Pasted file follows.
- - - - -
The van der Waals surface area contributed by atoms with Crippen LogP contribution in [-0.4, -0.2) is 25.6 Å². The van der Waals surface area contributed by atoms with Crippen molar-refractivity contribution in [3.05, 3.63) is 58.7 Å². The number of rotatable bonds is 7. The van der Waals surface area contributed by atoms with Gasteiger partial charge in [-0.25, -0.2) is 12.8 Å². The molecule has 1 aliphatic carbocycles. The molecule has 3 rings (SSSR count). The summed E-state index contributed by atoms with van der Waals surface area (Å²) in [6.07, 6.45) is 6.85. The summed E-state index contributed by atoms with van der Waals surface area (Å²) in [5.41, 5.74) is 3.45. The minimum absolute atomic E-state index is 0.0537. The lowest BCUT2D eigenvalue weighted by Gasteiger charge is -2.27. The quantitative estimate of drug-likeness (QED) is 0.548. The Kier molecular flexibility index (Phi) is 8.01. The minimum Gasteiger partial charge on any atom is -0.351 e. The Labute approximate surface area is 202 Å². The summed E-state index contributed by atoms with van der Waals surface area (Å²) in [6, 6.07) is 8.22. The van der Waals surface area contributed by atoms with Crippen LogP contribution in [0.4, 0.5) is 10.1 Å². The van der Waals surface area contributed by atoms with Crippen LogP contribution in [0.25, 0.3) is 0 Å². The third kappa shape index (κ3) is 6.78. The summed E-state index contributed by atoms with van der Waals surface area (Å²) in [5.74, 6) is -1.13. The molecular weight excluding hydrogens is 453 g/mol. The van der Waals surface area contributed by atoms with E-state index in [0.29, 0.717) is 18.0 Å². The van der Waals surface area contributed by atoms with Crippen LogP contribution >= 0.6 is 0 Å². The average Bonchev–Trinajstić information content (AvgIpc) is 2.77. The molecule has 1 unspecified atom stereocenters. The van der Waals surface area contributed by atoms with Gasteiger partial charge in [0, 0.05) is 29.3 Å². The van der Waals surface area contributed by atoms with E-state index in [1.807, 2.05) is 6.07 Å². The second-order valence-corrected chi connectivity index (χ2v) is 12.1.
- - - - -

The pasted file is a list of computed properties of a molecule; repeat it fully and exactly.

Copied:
The van der Waals surface area contributed by atoms with Crippen LogP contribution in [-0.4, -0.2) is 25.6 Å². The van der Waals surface area contributed by atoms with Crippen molar-refractivity contribution in [3.05, 3.63) is 58.7 Å². The number of rotatable bonds is 7. The van der Waals surface area contributed by atoms with Gasteiger partial charge in [-0.25, -0.2) is 12.8 Å². The molecule has 1 aliphatic carbocycles. The molecule has 3 rings (SSSR count). The summed E-state index contributed by atoms with van der Waals surface area (Å²) in [6.07, 6.45) is 6.85. The summed E-state index contributed by atoms with van der Waals surface area (Å²) in [5.41, 5.74) is 3.45. The minimum absolute atomic E-state index is 0.0537. The lowest BCUT2D eigenvalue weighted by Gasteiger charge is -2.27. The quantitative estimate of drug-likeness (QED) is 0.548. The Kier molecular flexibility index (Phi) is 8.01. The minimum Gasteiger partial charge on any atom is -0.351 e. The Labute approximate surface area is 202 Å². The summed E-state index contributed by atoms with van der Waals surface area (Å²) in [6, 6.07) is 8.22. The van der Waals surface area contributed by atoms with Crippen LogP contribution in [0.4, 0.5) is 10.1 Å². The van der Waals surface area contributed by atoms with Crippen LogP contribution in [0.25, 0.3) is 0 Å². The third kappa shape index (κ3) is 6.78. The summed E-state index contributed by atoms with van der Waals surface area (Å²) in [5.74, 6) is -1.13. The molecular weight excluding hydrogens is 453 g/mol. The van der Waals surface area contributed by atoms with E-state index in [0.29, 0.717) is 18.0 Å². The van der Waals surface area contributed by atoms with Crippen LogP contribution >= 0.6 is 0 Å². The average Bonchev–Trinajstić information content (AvgIpc) is 2.77. The molecule has 1 unspecified atom stereocenters. The van der Waals surface area contributed by atoms with Gasteiger partial charge in [0, 0.05) is 29.3 Å². The van der Waals surface area contributed by atoms with E-state index in [1.807, 2.05) is 6.07 Å². The second-order valence-corrected chi connectivity index (χ2v) is 12.1.